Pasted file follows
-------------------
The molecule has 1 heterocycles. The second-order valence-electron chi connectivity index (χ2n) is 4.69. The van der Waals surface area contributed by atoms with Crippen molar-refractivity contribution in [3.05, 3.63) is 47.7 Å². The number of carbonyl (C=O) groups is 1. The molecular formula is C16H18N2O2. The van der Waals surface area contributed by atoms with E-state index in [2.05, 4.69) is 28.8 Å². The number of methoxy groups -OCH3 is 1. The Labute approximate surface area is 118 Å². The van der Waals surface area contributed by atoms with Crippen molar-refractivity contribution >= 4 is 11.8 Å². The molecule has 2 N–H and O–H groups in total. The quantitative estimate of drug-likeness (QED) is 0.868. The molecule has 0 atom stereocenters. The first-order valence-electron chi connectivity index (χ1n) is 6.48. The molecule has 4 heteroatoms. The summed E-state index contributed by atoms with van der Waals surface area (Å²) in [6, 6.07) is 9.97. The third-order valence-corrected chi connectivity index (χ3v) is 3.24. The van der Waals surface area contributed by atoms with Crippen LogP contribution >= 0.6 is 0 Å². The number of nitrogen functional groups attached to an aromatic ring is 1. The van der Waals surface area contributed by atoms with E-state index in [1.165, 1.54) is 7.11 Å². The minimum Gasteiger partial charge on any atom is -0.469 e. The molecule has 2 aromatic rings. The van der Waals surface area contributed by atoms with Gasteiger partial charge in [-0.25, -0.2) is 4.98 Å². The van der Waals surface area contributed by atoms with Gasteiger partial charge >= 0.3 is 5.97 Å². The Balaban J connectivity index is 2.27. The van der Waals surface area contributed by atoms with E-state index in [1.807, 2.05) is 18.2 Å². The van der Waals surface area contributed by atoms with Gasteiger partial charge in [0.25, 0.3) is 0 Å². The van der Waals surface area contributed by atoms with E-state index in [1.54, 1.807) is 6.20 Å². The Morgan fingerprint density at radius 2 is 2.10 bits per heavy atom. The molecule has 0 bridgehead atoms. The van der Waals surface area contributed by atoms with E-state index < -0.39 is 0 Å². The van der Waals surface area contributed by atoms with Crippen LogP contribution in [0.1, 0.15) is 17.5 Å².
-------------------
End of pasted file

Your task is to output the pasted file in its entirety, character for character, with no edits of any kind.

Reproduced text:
The molecule has 1 heterocycles. The second-order valence-electron chi connectivity index (χ2n) is 4.69. The van der Waals surface area contributed by atoms with Crippen molar-refractivity contribution in [3.05, 3.63) is 47.7 Å². The number of carbonyl (C=O) groups is 1. The molecular formula is C16H18N2O2. The van der Waals surface area contributed by atoms with E-state index in [2.05, 4.69) is 28.8 Å². The number of methoxy groups -OCH3 is 1. The Labute approximate surface area is 118 Å². The van der Waals surface area contributed by atoms with Crippen molar-refractivity contribution >= 4 is 11.8 Å². The molecule has 2 N–H and O–H groups in total. The quantitative estimate of drug-likeness (QED) is 0.868. The molecule has 0 atom stereocenters. The first-order valence-electron chi connectivity index (χ1n) is 6.48. The molecule has 4 heteroatoms. The summed E-state index contributed by atoms with van der Waals surface area (Å²) in [6, 6.07) is 9.97. The third-order valence-corrected chi connectivity index (χ3v) is 3.24. The van der Waals surface area contributed by atoms with Crippen LogP contribution >= 0.6 is 0 Å². The number of nitrogen functional groups attached to an aromatic ring is 1. The van der Waals surface area contributed by atoms with E-state index in [1.165, 1.54) is 7.11 Å². The minimum Gasteiger partial charge on any atom is -0.469 e. The molecule has 2 aromatic rings. The van der Waals surface area contributed by atoms with Gasteiger partial charge in [-0.25, -0.2) is 4.98 Å². The van der Waals surface area contributed by atoms with Gasteiger partial charge >= 0.3 is 5.97 Å². The Balaban J connectivity index is 2.27. The van der Waals surface area contributed by atoms with E-state index in [1.807, 2.05) is 18.2 Å². The van der Waals surface area contributed by atoms with Gasteiger partial charge in [0.25, 0.3) is 0 Å². The van der Waals surface area contributed by atoms with E-state index in [1.54, 1.807) is 6.20 Å². The Morgan fingerprint density at radius 2 is 2.10 bits per heavy atom. The molecule has 0 bridgehead atoms. The van der Waals surface area contributed by atoms with E-state index < -0.39 is 0 Å². The van der Waals surface area contributed by atoms with Crippen LogP contribution in [0.1, 0.15) is 17.5 Å².